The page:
So Much Annoyance, You Just Gotta Laugh

Geez, folks, this week I’m being tested for something. Perhaps it’s, “Can Suna find humor in everything?” “Is there a reason to smile hiding in any annoyance?” I hope I pass the exam, because I’m really trying to find humor and beauty, but today has, basically, sucked.

Nature’s always there to rescue me and remind me there’s good out there. So, here ya go, it’s the bloom off my mother-in-law’s tongue plant. How delicate and wondrous that is. Getting a houseplant to bloom has to make you smile (for pictures of it when it was budding, check out my very long houseplant post).

And, my daily commute (yay, I have the all-clear to go to the office) started and ended with one of my favorite sounds, cedar waxwings in large flocks. They flew over, but none were close enough to to photograph. I just love those whistles they make.

In between the commutes was a very frustrating work day, in which all my hardware components decided they were tired of functioning normally. My monitors did a devlish dance that was hard for me to believe. The really nice IT dude drove over (most people work from home) to try to help, which resulted in one monitor ceasing to let itself be found, my new keyboard and mouse stopped working, and my dock gave up the ghost. Well, shoot. I have not yet found the humor in that situation…it just happens when you rely on technology for your job!

Look, there’s a second bloom stalk hiding back there!

So, I ended up having to do delicate meetings on the phone. I started pacing, which apparently made everyone else on the call nauseated. It did give my boss something to laugh about, so there, a good thing came out of it. We were doing meetings that were not fun for us, so there was more than the usual amount of gentle ribbing, photos of dogs, and other distractions. See, not all bad. And I was pivoting, like a good Agile worker.

I got home and was reminded of the other thing that had me annoyed, from yesterday. I left my dang knitting project over at the Hermits’ Rest house. Having gone through a bunch of minor annoyances yesterday, I really wanted to knit, so I ran all over the Bobcat Lair house until I found a yarn I’d bought years ago back when I had knitting friends and went to the Kid ‘n Ewe festival.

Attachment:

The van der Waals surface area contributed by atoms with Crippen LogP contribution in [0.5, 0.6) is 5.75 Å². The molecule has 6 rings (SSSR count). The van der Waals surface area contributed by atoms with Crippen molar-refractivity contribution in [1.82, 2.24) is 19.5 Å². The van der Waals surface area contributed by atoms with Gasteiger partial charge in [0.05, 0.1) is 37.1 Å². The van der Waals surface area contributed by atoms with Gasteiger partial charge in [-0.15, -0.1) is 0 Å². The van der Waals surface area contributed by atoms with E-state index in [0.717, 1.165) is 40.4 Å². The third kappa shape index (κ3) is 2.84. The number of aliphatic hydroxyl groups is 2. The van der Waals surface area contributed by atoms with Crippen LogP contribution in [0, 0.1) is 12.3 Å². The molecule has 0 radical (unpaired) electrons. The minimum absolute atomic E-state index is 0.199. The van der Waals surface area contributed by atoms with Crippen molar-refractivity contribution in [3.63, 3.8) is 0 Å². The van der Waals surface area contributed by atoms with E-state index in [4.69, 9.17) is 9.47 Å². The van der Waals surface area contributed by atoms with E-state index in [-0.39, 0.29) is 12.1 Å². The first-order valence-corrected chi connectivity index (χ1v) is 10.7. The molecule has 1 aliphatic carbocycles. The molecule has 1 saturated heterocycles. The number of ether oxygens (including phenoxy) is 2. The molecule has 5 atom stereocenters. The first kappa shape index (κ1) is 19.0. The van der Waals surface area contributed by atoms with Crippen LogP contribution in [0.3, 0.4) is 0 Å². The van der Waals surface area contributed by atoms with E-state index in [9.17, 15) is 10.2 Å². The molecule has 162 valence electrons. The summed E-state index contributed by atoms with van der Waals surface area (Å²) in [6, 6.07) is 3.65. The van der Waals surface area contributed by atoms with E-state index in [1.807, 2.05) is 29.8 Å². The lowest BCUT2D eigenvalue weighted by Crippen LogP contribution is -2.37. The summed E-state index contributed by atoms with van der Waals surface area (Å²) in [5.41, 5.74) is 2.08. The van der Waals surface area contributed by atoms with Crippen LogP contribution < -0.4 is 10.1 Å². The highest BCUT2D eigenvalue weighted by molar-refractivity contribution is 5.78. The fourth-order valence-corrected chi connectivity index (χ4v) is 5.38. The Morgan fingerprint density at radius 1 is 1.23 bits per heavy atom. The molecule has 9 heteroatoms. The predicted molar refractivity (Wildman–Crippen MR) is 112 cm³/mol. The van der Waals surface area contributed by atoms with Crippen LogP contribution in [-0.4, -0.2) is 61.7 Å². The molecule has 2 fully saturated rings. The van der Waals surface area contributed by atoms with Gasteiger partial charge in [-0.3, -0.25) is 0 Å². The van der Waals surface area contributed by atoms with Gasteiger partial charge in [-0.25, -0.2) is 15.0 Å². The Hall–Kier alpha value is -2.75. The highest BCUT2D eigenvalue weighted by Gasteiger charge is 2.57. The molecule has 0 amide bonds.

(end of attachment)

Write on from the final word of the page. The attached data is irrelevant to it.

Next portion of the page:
Who needs a pattern when the yarn is so lovely, right<

I decided to just start out with a plain triangular shawl, with a classy tabbed start. I’m going to throw in some simple lace later, now that I realize that the blues and purples aren’t too distracting. The yarn is hand dyed from a Texas dyer that’s no longer in business, but I like how it has a matte thread and a shiny thread plied together. So, that’s one more annoyance I was able to laugh at.


Hey, thanks for the nice words and comments on my previous post. I have some really great readers. And by the way, you can always go read blogs on WordPress if you want to cheer up. There’s so much beauty, and at least a river isn’t flooding my back yard (garden) like poor @knittingjane of Woolly Wednesday. Go read a blog! And take care!

Bloom Where You’re Planted

Those of you who haven’t been quarantined your whole lives have probably heard this saying before. It’s the first thing that popped into my head when I saw that today’s UU Lent word is bloom.

Let’s see how to do that. Image by @dmotif via Twenty20.

It being spring in glorious central Texas, you see blossoms everywhere. They look especially vibrant this year, since it’s been cloudy or rainy most of the time, and there is a lot of very green grass to contrast with it. I don’t think they are what I’m going to talk about today.

Bloom is a verb. When a plant blooms, it puts all its energy into reaching out to other plants, insects, birds, and animals. It sends pollen out to make seeds. Then the females put even more energy into taking what they got and making fruit.

That’s how I see the idea of blooming where you’re planted. Just like a plant, we don’t get to choose where we do our growing. Some of us get nice rich soil and lots of nurturing, others of us get placed on the sidewalks of life.

Burr clover can bloom on the driveway.

Right now a lot of us are planted in an isolated place. I’m even in a basement, for heaven’s sake. What is helping me a lot is taking the situation I’m in and learning from it. While I’m all cozy in here, I’m thinking of ways to be a better person, do my work better, and contribute to my community.

Blue-eyed grass is one of my favorite signs of spring at the ranch.
I’m planted right here, Mommy. I’ll bloom later, okay? I’m also metaphorically exhausted.

When I bloom, I’ll be able to make the best possible flower, and we can all do that, no matter where we’re starting from. You take what you’re given and make the best of it, or not, I guess.

Let’s hope that the fruit we eventually make from all the introspecting, preparation, and hard work we are doing to grow and bloom will be sweet, nutritious, and strong, so we can plant more ideas.

I’m metaphorically worn out now. Are you? What do you think about when you think of blooming?